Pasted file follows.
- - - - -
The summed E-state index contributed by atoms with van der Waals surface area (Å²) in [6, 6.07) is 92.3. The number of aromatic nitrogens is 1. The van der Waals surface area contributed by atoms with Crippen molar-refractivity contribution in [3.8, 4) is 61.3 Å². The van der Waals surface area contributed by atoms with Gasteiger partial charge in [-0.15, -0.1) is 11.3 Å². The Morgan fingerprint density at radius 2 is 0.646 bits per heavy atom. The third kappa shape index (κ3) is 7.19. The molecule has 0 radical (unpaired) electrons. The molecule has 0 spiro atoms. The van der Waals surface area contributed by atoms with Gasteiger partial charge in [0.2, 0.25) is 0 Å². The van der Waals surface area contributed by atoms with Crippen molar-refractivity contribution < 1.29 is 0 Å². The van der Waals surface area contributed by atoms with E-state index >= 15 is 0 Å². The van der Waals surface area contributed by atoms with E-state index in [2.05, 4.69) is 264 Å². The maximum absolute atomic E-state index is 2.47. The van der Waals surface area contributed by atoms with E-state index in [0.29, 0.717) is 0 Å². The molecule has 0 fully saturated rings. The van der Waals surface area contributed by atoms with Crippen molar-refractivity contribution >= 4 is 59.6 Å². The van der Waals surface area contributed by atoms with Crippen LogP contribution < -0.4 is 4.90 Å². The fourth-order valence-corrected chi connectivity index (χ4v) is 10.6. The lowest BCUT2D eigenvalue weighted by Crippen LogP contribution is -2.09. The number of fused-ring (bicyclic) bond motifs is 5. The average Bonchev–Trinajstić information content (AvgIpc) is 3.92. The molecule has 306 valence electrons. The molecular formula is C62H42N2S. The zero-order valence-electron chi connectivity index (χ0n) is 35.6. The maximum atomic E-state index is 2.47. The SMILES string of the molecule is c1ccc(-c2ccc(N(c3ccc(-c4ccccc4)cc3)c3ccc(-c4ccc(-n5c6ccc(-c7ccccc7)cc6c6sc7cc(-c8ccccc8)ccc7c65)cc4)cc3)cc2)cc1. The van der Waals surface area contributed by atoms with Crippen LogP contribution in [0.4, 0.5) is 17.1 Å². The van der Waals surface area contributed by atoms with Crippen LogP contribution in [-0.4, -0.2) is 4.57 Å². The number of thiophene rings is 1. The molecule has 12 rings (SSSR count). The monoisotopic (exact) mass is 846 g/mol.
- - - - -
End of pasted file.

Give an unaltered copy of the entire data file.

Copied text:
The summed E-state index contributed by atoms with van der Waals surface area (Å²) in [6, 6.07) is 92.3. The number of aromatic nitrogens is 1. The van der Waals surface area contributed by atoms with Crippen molar-refractivity contribution in [3.8, 4) is 61.3 Å². The van der Waals surface area contributed by atoms with Gasteiger partial charge in [-0.15, -0.1) is 11.3 Å². The Morgan fingerprint density at radius 2 is 0.646 bits per heavy atom. The third kappa shape index (κ3) is 7.19. The molecule has 0 radical (unpaired) electrons. The molecule has 0 spiro atoms. The van der Waals surface area contributed by atoms with Gasteiger partial charge in [0.2, 0.25) is 0 Å². The van der Waals surface area contributed by atoms with Crippen molar-refractivity contribution < 1.29 is 0 Å². The van der Waals surface area contributed by atoms with E-state index >= 15 is 0 Å². The van der Waals surface area contributed by atoms with E-state index in [2.05, 4.69) is 264 Å². The maximum absolute atomic E-state index is 2.47. The van der Waals surface area contributed by atoms with E-state index in [0.29, 0.717) is 0 Å². The molecule has 0 fully saturated rings. The van der Waals surface area contributed by atoms with Crippen molar-refractivity contribution >= 4 is 59.6 Å². The van der Waals surface area contributed by atoms with Crippen LogP contribution < -0.4 is 4.90 Å². The fourth-order valence-corrected chi connectivity index (χ4v) is 10.6. The lowest BCUT2D eigenvalue weighted by Crippen LogP contribution is -2.09. The number of fused-ring (bicyclic) bond motifs is 5. The average Bonchev–Trinajstić information content (AvgIpc) is 3.92. The molecule has 306 valence electrons. The molecular formula is C62H42N2S. The zero-order valence-electron chi connectivity index (χ0n) is 35.6. The maximum atomic E-state index is 2.47. The SMILES string of the molecule is c1ccc(-c2ccc(N(c3ccc(-c4ccccc4)cc3)c3ccc(-c4ccc(-n5c6ccc(-c7ccccc7)cc6c6sc7cc(-c8ccccc8)ccc7c65)cc4)cc3)cc2)cc1. The van der Waals surface area contributed by atoms with Crippen LogP contribution in [0.4, 0.5) is 17.1 Å². The van der Waals surface area contributed by atoms with Crippen LogP contribution in [-0.4, -0.2) is 4.57 Å². The number of thiophene rings is 1. The molecule has 12 rings (SSSR count). The monoisotopic (exact) mass is 846 g/mol.